To produce best quality Milk naturally.

High quality wine requires beginning with premium grape vines and an environment perfectly suited for growing those grapes. Producing great tasting, healthy, all natural milk require the best cattle breeds cultivated in an environment with lush grasses and forages.
We think this analogy is well suited for how we raise our Cows. We start with nothing but the best cattle – with genetics as close as we can find to the original, pure breeds (HF & Jersey). Then we find the most optimal open lands for their raising. And finally, the most dedicated, passionate, and capable caretaker.

Diary Farming

Dairy farming is a class of agricultre or an enterprise, for long-term production of Milk, which may be either processed on-site or transported to a Diary Factory for processing and eventual retail sale. Most dairy farms sell the male calves born by their cows, usually for veal production, or breeding depending on quality of the Bull calf, rather than raising non-milk-producing stock. Many dairy farms also grow their own feed, typically including Maize, Alfalfa, Hay etc. This is fed directly to the cows, or is stored for use during the winter season. Additional dietary supplements are added to the feed to increase quality milk production.

Scope of Diary Farm Business

The total milk consumption in Kerala is more than 5+ Million Ltrs / day and the total production & sourcing is only 4+ Million Ltrs / day. More than 1+ Million Ltrs. is required per day to meet the ever-growing demand of Fresh Milk. This is a great opportunity for investors to start small-scale animal husbandry units to produce milk.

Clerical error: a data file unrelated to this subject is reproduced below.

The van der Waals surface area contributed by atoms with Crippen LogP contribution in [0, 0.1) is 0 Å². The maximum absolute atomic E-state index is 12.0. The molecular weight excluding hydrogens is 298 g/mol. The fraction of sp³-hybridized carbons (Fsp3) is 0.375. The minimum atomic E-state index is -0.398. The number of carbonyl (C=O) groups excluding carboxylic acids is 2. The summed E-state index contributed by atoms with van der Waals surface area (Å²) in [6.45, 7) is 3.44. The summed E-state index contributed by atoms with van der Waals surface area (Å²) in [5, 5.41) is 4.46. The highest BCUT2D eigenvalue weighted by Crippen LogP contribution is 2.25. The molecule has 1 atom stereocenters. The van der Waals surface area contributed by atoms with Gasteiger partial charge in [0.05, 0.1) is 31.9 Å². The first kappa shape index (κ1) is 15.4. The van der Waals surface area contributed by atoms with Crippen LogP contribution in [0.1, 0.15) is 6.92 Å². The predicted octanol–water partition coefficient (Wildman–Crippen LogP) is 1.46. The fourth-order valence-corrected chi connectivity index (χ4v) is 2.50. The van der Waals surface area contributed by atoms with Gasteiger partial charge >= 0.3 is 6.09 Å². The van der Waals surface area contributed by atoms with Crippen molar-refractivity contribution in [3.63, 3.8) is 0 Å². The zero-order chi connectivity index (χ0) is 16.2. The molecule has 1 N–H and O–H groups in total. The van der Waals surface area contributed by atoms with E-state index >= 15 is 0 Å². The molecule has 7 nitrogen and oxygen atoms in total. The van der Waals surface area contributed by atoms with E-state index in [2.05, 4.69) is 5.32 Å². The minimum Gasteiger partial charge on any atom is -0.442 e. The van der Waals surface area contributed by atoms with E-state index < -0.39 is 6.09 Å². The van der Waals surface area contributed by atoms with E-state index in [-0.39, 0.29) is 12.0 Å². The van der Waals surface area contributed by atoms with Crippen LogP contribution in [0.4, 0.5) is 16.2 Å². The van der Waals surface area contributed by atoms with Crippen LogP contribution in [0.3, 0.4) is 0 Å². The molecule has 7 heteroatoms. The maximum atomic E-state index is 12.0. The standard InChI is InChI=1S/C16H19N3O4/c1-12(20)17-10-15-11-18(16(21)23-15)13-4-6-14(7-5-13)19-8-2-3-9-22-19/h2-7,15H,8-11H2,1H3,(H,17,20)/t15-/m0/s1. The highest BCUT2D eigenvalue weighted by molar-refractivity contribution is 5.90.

Diary Farm

Calf Being Born

Calf Feeding

Milking System


Proud to be an Indian.

The Brahman breed originated from Bos indicus cattle originally brought from India. Through centuries of exposure to inadequate food supplies, insect pests, parasites, diseases and the weather extremes of tropical India, the native cattle developed some remarkable adaptations for survival. These are the "sacred cattle of India," and many of the Hindu faith will not eat meat from them, will not permit them to be slaughtered, and will not sell them. These facts, in conjunction with he quarantine regulations of the United States, have made it difficult to import cattle from India into this country.
All the Bos indicus cattle are characterized by a large hump over the top of the shoulder and neck. Spinal processes below the hump are extended, and there is considerable muscular tissue covering the processes. The other characteristics of these cattle are their horns, which usually curve upward and are sometimes tilted to the rear, their ears, which are generally large and pendulous, and the throatlatch and dewlap, which have a large amount of excess skin. They also have more highly developed sweat glands than European cattle (Bos taurus) and so can perspire more freely. Bos indicus cattle produce an oily secretion from the sebaceous glands which has a distinctive odor and is reported to assist in repelling insects.

Origin of the Breed

Some 30 well defined breeds of cattle have been listed in India. Three principal strains or varieties were brought to the United States and used in the development of the Brahman breed are the Guzerat, the Nellore, and Gir. In addition, the Krishna Valley strain was introduced and used to a lesser extent. The general similarity of the Guzert strain to the cattle selected and developed in this country would indicate that cattlemen working with the breed have generally preferred this type.